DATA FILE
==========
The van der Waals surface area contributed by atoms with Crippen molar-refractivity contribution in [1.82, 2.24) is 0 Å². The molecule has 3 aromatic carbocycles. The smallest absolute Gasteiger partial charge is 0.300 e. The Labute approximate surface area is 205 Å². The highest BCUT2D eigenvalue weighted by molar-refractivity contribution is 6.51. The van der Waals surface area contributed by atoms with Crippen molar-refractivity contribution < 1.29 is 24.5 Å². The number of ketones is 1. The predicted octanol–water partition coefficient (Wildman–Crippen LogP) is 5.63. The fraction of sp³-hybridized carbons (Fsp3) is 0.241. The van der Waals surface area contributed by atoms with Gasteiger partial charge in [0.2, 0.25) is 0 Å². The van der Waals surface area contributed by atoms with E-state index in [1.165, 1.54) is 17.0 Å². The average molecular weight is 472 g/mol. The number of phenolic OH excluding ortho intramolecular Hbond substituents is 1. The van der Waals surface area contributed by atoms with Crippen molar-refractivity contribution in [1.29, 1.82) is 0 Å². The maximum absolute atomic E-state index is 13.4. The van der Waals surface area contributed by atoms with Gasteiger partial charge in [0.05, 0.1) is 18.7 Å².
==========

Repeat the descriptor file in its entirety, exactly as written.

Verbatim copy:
The van der Waals surface area contributed by atoms with Crippen molar-refractivity contribution in [1.82, 2.24) is 0 Å². The molecule has 3 aromatic carbocycles. The smallest absolute Gasteiger partial charge is 0.300 e. The Labute approximate surface area is 205 Å². The highest BCUT2D eigenvalue weighted by molar-refractivity contribution is 6.51. The van der Waals surface area contributed by atoms with Crippen molar-refractivity contribution < 1.29 is 24.5 Å². The number of ketones is 1. The predicted octanol–water partition coefficient (Wildman–Crippen LogP) is 5.63. The fraction of sp³-hybridized carbons (Fsp3) is 0.241. The van der Waals surface area contributed by atoms with Gasteiger partial charge in [0.2, 0.25) is 0 Å². The van der Waals surface area contributed by atoms with E-state index in [1.165, 1.54) is 17.0 Å². The average molecular weight is 472 g/mol. The number of phenolic OH excluding ortho intramolecular Hbond substituents is 1. The van der Waals surface area contributed by atoms with Crippen molar-refractivity contribution in [1.29, 1.82) is 0 Å². The maximum absolute atomic E-state index is 13.4. The van der Waals surface area contributed by atoms with Gasteiger partial charge in [0.05, 0.1) is 18.7 Å².